E.W. Parker Jewelers in Madison, Wis., has been in business since 1857. Founder Edward Worthington Parker initially built his business around the needs of local railroad workers, ensuring that their pocket watches were timed precisely to meet train schedules. It wasn’t until later in the 19th century that jewelry was incorporated into the product mix.
The store has witnessed plenty of change during its 148 years, both within its walls as well as outside. Current store owner John Parker Worthington Jr. blew the dust off piles of old ledgers, photos, advertisements, and receipts to give JCK readers a glimpse into the early days of retail jewelry. The earliest accounting records from E.W. Parker Jewelers are dated 1916.
As the century turns. While the rest of the world was fighting World War I, Parker was selling diamond solitaires. Store records show he sold a .30-ct. cushion-cut flawless and colorless stone in a karat-gold setting with platinum prongs for $60. Today, the stone alone would retail for between $1,800-$2,400, according to David Atlas of The Guide, Philadelphia.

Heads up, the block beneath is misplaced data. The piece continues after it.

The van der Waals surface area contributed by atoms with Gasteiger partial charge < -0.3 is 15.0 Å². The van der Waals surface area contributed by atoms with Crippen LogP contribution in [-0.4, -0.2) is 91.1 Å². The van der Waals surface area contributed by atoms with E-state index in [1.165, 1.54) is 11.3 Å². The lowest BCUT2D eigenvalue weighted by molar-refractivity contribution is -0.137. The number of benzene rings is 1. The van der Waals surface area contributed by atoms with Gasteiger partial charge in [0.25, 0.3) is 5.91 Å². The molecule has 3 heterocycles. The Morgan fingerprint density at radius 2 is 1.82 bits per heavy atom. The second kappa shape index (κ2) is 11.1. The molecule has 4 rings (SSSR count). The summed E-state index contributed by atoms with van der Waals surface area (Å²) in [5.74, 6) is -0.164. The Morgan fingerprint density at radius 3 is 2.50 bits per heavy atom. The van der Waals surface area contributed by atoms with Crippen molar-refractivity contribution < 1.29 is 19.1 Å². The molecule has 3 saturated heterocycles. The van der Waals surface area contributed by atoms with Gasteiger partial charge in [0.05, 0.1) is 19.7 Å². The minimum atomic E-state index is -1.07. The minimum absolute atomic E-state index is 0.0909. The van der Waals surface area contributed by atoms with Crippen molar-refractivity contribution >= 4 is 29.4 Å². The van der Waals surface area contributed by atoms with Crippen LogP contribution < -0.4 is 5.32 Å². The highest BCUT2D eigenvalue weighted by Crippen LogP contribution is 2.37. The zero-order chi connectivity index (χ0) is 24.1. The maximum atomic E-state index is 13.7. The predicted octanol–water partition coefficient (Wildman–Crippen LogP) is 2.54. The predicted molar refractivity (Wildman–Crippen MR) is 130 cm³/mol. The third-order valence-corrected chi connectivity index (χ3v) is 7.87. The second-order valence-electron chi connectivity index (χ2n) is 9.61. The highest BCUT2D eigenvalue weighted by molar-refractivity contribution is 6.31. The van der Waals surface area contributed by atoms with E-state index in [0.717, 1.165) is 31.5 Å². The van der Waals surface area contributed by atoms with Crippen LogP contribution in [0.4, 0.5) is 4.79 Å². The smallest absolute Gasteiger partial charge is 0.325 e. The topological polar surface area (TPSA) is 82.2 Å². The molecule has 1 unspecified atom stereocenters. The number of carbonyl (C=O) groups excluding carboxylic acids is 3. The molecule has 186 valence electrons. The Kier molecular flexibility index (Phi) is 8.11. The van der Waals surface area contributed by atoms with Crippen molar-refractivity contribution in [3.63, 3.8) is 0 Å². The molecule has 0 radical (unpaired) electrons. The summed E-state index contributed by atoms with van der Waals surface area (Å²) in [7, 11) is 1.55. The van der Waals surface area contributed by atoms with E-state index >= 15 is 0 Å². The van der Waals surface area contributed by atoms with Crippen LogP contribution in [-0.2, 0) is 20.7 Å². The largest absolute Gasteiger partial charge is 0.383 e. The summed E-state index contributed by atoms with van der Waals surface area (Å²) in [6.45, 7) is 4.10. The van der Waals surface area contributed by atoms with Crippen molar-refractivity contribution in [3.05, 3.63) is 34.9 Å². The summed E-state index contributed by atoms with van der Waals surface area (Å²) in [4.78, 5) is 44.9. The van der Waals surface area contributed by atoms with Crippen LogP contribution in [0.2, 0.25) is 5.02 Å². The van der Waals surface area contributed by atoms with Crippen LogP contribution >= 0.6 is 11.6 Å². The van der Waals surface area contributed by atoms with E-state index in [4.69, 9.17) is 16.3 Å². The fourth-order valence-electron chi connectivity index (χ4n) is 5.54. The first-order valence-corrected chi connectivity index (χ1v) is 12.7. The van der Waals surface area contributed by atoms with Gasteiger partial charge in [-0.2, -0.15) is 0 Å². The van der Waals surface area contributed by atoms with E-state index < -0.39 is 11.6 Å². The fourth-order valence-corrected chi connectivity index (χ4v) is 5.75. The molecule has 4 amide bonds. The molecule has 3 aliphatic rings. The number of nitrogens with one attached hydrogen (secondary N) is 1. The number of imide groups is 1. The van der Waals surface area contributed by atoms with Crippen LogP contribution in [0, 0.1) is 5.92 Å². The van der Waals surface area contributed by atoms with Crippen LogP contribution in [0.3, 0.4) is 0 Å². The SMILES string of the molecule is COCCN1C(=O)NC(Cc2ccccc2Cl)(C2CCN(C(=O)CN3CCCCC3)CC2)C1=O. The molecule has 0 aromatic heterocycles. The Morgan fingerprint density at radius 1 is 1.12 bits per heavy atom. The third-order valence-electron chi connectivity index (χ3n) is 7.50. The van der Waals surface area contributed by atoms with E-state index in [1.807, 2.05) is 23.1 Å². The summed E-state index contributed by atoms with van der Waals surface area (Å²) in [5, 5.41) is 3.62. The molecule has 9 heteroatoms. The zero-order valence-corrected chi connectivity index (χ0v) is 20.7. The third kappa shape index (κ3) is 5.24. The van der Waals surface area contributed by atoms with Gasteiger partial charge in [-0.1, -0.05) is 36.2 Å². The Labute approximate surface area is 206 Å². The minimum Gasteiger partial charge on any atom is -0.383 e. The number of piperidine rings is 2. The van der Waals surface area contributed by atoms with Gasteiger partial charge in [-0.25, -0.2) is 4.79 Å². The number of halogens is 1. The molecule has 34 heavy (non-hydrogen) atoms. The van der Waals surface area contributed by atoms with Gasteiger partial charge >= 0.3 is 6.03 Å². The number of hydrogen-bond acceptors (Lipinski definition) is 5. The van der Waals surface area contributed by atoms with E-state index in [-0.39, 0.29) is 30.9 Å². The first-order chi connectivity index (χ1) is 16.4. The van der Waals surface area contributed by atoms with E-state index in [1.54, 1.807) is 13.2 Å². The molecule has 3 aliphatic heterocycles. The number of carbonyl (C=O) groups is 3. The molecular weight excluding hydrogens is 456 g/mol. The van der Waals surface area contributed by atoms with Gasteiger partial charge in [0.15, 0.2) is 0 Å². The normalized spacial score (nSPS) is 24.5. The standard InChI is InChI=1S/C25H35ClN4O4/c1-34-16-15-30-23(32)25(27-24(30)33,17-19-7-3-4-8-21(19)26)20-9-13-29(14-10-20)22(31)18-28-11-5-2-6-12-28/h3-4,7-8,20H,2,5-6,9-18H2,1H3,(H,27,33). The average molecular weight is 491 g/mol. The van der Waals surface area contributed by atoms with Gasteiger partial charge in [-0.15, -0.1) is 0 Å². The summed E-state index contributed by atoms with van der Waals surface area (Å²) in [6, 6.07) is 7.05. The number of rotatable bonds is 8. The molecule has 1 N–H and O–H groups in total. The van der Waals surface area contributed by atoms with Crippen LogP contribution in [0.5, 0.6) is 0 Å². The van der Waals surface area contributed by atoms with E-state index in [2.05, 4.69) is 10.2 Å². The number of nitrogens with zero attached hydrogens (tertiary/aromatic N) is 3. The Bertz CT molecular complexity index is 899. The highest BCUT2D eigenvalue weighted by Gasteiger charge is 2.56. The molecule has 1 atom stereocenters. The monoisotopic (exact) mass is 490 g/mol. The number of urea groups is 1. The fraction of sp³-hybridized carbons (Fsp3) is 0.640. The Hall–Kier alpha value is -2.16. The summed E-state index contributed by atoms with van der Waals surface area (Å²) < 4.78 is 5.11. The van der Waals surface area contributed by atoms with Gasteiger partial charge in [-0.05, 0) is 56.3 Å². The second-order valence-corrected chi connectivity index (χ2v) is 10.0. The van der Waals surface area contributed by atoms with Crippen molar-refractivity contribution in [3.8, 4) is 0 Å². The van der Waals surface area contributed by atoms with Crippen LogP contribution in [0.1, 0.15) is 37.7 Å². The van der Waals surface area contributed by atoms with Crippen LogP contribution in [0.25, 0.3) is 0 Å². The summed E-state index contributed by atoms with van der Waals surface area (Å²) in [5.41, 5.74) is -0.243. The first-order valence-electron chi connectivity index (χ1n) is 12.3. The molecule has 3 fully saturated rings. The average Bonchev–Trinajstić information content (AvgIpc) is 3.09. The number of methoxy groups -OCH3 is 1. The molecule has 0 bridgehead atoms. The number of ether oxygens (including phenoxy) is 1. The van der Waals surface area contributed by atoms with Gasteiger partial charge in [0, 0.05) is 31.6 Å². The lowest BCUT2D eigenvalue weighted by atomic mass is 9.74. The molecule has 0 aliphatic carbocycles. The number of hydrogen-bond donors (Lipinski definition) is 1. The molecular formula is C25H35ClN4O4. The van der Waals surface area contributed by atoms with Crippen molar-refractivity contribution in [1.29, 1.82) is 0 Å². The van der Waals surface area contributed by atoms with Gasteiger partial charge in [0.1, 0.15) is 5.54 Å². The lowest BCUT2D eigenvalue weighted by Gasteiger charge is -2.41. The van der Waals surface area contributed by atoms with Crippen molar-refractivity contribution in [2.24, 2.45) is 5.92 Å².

In 1919, the allied nations of Europe were busy collecting reparations from Germany under the terms of the Treaty of Versailles. The United States kept out of the dispute, and U.S. jewelers enjoyed a healthy retail scene on the calmer continent. Parker was selling pieces by Krementz, a now-well-known business that opened in 1866. Parker’s sales included a fancy gold brooch with platinum prongs holding a single diamond ($36.50), a diamond set in a green gold ring ($30), and a green gold stickpin with platinum prongs holding a diamond ($35).
“And we didn’t even make keystone on some of those items,” says Worthington. The store’s cost for the green gold and diamond ring was $17; its cost for the stickpin was $21.
Jewelers also sold flatware, china, crystal, luggage, and billfolds. “There weren’t any gift shops back then,” says Worthington.